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US Supreme Court Won’t Review Decision on Bill Cosby That Saw Him Walk Free

The United States Supreme Court quietly decided Monday that it will not hear Bill Cosby’s sexual assault case, ending a two-decade legal saga that transformed the cultural landscape, ruined the trailblazing Black actor’s career, and led him to jail for many years late in life.

Without comment, the high court declined to examine a shocking Pennsylvania judgment that freed Cosby from jail in June on the word of a former prosecutor who said he made a secret pledge to Cosby’s attorneys that he would never be charged.

On behalf of Cosby and his family, a Cosby representative expressed “sincere appreciation to the justices” for the news, saying he was the victim of “a terrible bait and switch” by the district attorney and judge in the case.

“This is a true triumph for Mr. Cosby, but it demonstrates that cheating will never get you far in life,” spokeswoman Andrew Wyatt said in a statement, pointing the finger at the court authorities in suburban Philadelphia once again, as he had done during both criminal cases.

Despite being legally blind, the 84-year-old Cosby, according to Wyatt, is in good condition. “Many people are requesting projects for him,” Wyatt said, adding that he is considering a last standup tour.

Even though it was a long shot, District Attorney Kevin Steele of Montgomery County, Pennsylvania, said that requesting the high court to reopen the case “was the appropriate thing to do.” Andrea Constand, the accuser, was complimented for her bravery, and he wished her well.

The ruling was a “unfortunate conclusion for everyone, especially sexual assault survivors,” according to Constand and her attorneys in a statement. The existence of the agreement or pledge was “heavily contested in the (court) habeus procedures, and decided by the trial judge not to exist,” they said.

In the case, Cosby never signed an immunity deal. Bruce L. Castor Jr., Steele’s predecessor, never put anything in writing or notified anybody in his office about it. He never discussed it in public until a decade later, when fresh evidence surfaced and the case was reopened.

He claimed he struck the arrangement with a Cosby lawyer who had died at the time.

“A secret deal that allows a wealthy defendant to buy his way out of a criminal charge isn’t acceptable,” Steele argued in court in 2016, urging the case to go to trial.

Castor’s evidence on the subject was considered to be untrustworthy by Montgomery County Judge Steven O’Neill, who ordered the matter to proceed to trial. Regardless of whether the alleged contract was unbreakable or not, the state Supreme Court eventually decided that Cosby believed it was when he delivered eye-popping — and possibly damaging — testimony in a case later filed by Constand.

Justice David N. Wecht said last year, ordering Cosby’s immediate release after almost three years in jail, that “the idea of basic fairness that underpins due process of law in our criminal justice system mandates that the promise be implemented.”

During the deposition in 2006, a seemingly rambunctious To questioning from Constand’s attorneys, Cosby made extensive, rambling responses. Over the years, he revealed his sexual relationships with a number of young ladies, some of whom were still in their teens. And he remembered delivering booze or medications to some of them, including Constand, when he was still clean.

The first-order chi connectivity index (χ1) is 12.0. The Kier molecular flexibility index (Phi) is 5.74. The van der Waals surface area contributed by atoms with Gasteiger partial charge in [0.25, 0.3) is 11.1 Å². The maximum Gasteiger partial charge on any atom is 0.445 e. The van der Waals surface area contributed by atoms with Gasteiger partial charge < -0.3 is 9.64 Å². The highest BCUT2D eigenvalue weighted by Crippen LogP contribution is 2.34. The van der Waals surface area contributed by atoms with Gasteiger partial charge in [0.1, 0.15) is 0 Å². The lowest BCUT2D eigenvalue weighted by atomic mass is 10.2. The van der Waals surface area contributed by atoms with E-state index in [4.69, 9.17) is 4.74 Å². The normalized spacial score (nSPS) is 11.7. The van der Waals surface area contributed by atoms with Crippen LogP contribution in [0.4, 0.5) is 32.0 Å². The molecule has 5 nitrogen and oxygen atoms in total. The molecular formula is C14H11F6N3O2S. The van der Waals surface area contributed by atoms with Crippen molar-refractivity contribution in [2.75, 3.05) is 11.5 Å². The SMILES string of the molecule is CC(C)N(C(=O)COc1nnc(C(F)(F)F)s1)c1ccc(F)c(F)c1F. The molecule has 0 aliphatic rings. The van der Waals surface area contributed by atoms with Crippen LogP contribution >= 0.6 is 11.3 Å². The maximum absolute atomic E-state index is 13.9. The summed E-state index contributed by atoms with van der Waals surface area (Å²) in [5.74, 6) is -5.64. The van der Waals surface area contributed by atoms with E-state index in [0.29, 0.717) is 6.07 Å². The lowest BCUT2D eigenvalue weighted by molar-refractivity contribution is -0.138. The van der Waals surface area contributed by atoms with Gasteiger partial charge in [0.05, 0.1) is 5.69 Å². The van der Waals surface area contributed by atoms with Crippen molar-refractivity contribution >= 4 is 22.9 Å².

“I don’t hear anything she says.” And I’m not hearing anything from her. So I keep going, and I get to the point where I’m midway between permission and rejection. In the deposition, Cosby described a sexual encounter that occurred after he gave her three tension pills, which she said knocked her unconscious.

On Dec. 30, 2015, he was arrested in the Constand case, just days before the 12-year statute of limitations expired. After The Associated Press went to federal court to unseal Cosby’s long-buried testimony in Constand’s complaint, Steele reopened the case.

After four days of defamatory testimony, Cosby agreed to pay her $3.4 million to resolve the complaint.

In June 2017, he went on trial for the criminal matter. The jury was unable to make a decision. A second jury convicted Cosby of drugging and assaulting Constand less than a year later, after media stories about media mogul Harvey Weinstein’s sexual mistreatment of women sparked the #MeToo movement.

The Associated Press does not usually name persons who claim to have been sexual assault victims unless they provide their consent. Constand, who is now a survivor of sexual assault, has done so.

Hundreds of women have come forward to claim that Cosby sexually assaulted them as well, but Constand’s case is the only one that has resulted in an arrest. Despite Cosby’s desires, his insurance resolved a Massachusetts case involving seven claimants for an unknown sum following his conviction in 2018. At least two more cases against the actor are still ongoing.

Castor later defended former President Donald Trump in his second impeachment trial, in which Trump was acquitted of instigating the violent mob that stormed the U.S. Capitol on Jan. 6.

In 2005, Castor claimed he declined to arrest Cosby because he thought both parties “may be portrayed in a less than favourable light.” Castor was eventually sued for slander, and Constand was successful in getting a payment from him. Constand countersued Castor, but the judge dismissed the case.

Brian Cooper
Brian Cooper
Brian Cooper is a global reporter for TheOptic, focusing on bringing insights and developments for global and local breaking news daily. With almost seven years of experience covering topics from all over the world, Brian strives to make sure you stay up-to-date with what's going on in the world.
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